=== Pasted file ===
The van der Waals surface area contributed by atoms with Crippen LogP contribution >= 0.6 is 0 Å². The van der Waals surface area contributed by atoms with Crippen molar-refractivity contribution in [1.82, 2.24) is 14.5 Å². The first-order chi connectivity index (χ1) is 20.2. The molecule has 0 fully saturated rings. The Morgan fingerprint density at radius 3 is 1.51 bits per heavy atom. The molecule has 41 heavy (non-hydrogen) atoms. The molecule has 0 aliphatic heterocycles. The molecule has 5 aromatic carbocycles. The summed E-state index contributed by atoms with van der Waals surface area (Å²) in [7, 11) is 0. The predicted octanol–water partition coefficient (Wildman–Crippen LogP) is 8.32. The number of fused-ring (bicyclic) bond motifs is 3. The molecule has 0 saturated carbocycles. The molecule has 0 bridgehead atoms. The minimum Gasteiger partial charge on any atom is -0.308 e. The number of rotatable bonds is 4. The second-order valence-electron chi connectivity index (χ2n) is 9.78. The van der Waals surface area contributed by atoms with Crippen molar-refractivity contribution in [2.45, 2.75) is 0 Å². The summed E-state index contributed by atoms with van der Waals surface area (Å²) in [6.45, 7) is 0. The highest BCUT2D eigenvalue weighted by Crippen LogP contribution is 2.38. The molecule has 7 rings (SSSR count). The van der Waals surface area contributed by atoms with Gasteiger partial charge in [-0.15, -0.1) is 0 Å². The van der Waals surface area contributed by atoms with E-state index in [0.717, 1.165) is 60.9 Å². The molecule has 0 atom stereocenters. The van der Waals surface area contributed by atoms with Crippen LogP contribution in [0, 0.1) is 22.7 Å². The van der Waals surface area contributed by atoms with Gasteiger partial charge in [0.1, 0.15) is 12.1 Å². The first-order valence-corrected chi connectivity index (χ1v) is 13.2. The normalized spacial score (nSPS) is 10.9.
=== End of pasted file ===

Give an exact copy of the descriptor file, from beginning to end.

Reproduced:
The van der Waals surface area contributed by atoms with Crippen LogP contribution >= 0.6 is 0 Å². The van der Waals surface area contributed by atoms with Crippen molar-refractivity contribution in [1.82, 2.24) is 14.5 Å². The first-order chi connectivity index (χ1) is 20.2. The molecule has 0 fully saturated rings. The Morgan fingerprint density at radius 3 is 1.51 bits per heavy atom. The molecule has 41 heavy (non-hydrogen) atoms. The molecule has 0 aliphatic heterocycles. The molecule has 5 aromatic carbocycles. The summed E-state index contributed by atoms with van der Waals surface area (Å²) in [7, 11) is 0. The predicted octanol–water partition coefficient (Wildman–Crippen LogP) is 8.32. The number of fused-ring (bicyclic) bond motifs is 3. The molecule has 0 saturated carbocycles. The molecule has 0 bridgehead atoms. The minimum Gasteiger partial charge on any atom is -0.308 e. The number of rotatable bonds is 4. The second-order valence-electron chi connectivity index (χ2n) is 9.78. The van der Waals surface area contributed by atoms with Crippen molar-refractivity contribution in [2.45, 2.75) is 0 Å². The summed E-state index contributed by atoms with van der Waals surface area (Å²) in [6.45, 7) is 0. The highest BCUT2D eigenvalue weighted by Crippen LogP contribution is 2.38. The molecule has 7 rings (SSSR count). The van der Waals surface area contributed by atoms with Gasteiger partial charge in [-0.15, -0.1) is 0 Å². The van der Waals surface area contributed by atoms with E-state index in [0.717, 1.165) is 60.9 Å². The molecule has 0 atom stereocenters. The van der Waals surface area contributed by atoms with Crippen LogP contribution in [0, 0.1) is 22.7 Å². The van der Waals surface area contributed by atoms with Gasteiger partial charge in [0.1, 0.15) is 12.1 Å². The first-order valence-corrected chi connectivity index (χ1v) is 13.2. The normalized spacial score (nSPS) is 10.9.